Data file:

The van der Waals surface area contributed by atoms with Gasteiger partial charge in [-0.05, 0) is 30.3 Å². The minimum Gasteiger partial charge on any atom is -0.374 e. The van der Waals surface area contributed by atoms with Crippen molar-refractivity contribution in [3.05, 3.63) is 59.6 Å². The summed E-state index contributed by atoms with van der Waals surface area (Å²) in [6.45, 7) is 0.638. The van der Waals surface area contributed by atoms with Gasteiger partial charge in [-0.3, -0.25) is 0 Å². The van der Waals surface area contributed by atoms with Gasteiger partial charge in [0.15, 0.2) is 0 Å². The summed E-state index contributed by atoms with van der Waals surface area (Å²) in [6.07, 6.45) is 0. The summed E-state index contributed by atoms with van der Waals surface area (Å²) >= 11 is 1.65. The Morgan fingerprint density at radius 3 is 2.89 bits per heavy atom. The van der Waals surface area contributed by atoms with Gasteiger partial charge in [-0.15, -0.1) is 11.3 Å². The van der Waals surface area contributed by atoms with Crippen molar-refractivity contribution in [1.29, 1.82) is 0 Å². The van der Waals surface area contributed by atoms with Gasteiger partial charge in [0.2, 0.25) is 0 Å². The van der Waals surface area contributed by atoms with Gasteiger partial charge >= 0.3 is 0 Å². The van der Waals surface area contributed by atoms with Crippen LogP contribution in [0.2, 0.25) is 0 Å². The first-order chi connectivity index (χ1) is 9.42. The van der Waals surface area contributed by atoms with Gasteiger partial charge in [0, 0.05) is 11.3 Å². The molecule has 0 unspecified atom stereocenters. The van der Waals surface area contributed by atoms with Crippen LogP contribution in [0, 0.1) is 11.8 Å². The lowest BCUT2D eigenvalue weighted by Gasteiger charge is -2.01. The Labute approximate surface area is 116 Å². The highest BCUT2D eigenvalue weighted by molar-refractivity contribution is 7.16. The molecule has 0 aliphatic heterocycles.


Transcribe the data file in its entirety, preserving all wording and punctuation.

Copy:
The van der Waals surface area contributed by atoms with Gasteiger partial charge in [-0.05, 0) is 30.3 Å². The minimum Gasteiger partial charge on any atom is -0.374 e. The van der Waals surface area contributed by atoms with Crippen molar-refractivity contribution in [3.05, 3.63) is 59.6 Å². The summed E-state index contributed by atoms with van der Waals surface area (Å²) in [6.45, 7) is 0.638. The van der Waals surface area contributed by atoms with Gasteiger partial charge in [-0.3, -0.25) is 0 Å². The van der Waals surface area contributed by atoms with Gasteiger partial charge in [0.15, 0.2) is 0 Å². The summed E-state index contributed by atoms with van der Waals surface area (Å²) in [6.07, 6.45) is 0. The summed E-state index contributed by atoms with van der Waals surface area (Å²) >= 11 is 1.65. The Morgan fingerprint density at radius 3 is 2.89 bits per heavy atom. The van der Waals surface area contributed by atoms with Gasteiger partial charge in [-0.15, -0.1) is 11.3 Å². The van der Waals surface area contributed by atoms with Crippen molar-refractivity contribution in [1.29, 1.82) is 0 Å². The van der Waals surface area contributed by atoms with Gasteiger partial charge in [0.2, 0.25) is 0 Å². The van der Waals surface area contributed by atoms with Gasteiger partial charge >= 0.3 is 0 Å². The van der Waals surface area contributed by atoms with Crippen LogP contribution in [0.2, 0.25) is 0 Å². The first-order chi connectivity index (χ1) is 9.42. The van der Waals surface area contributed by atoms with Gasteiger partial charge in [0, 0.05) is 11.3 Å². The molecule has 0 unspecified atom stereocenters. The van der Waals surface area contributed by atoms with Crippen LogP contribution in [0, 0.1) is 11.8 Å². The lowest BCUT2D eigenvalue weighted by Gasteiger charge is -2.01. The Labute approximate surface area is 116 Å². The highest BCUT2D eigenvalue weighted by molar-refractivity contribution is 7.16. The molecule has 0 aliphatic heterocycles.